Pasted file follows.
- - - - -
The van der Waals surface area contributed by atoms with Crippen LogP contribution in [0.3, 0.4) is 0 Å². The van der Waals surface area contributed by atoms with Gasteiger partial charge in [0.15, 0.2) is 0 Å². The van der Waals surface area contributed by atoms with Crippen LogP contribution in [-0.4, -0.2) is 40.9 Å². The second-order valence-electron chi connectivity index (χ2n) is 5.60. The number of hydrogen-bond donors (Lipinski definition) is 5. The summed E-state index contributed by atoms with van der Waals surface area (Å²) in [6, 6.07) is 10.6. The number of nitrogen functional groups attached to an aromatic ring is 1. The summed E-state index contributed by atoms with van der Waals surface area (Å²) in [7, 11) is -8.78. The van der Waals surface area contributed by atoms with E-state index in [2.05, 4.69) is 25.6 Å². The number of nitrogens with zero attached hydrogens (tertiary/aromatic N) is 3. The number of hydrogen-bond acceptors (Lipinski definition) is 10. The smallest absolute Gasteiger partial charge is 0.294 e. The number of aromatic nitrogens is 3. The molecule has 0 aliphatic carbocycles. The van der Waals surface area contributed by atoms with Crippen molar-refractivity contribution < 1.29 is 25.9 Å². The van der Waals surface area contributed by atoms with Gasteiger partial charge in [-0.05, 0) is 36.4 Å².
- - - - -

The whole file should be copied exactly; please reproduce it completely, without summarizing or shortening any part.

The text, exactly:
The van der Waals surface area contributed by atoms with Crippen LogP contribution in [0.3, 0.4) is 0 Å². The van der Waals surface area contributed by atoms with Gasteiger partial charge in [0.15, 0.2) is 0 Å². The van der Waals surface area contributed by atoms with Crippen LogP contribution in [-0.4, -0.2) is 40.9 Å². The second-order valence-electron chi connectivity index (χ2n) is 5.60. The number of hydrogen-bond donors (Lipinski definition) is 5. The summed E-state index contributed by atoms with van der Waals surface area (Å²) in [6, 6.07) is 10.6. The number of nitrogen functional groups attached to an aromatic ring is 1. The summed E-state index contributed by atoms with van der Waals surface area (Å²) in [7, 11) is -8.78. The van der Waals surface area contributed by atoms with E-state index in [2.05, 4.69) is 25.6 Å². The number of nitrogens with zero attached hydrogens (tertiary/aromatic N) is 3. The number of hydrogen-bond acceptors (Lipinski definition) is 10. The smallest absolute Gasteiger partial charge is 0.294 e. The number of aromatic nitrogens is 3. The molecule has 0 aliphatic carbocycles. The van der Waals surface area contributed by atoms with Crippen molar-refractivity contribution < 1.29 is 25.9 Å². The van der Waals surface area contributed by atoms with Gasteiger partial charge in [-0.05, 0) is 36.4 Å².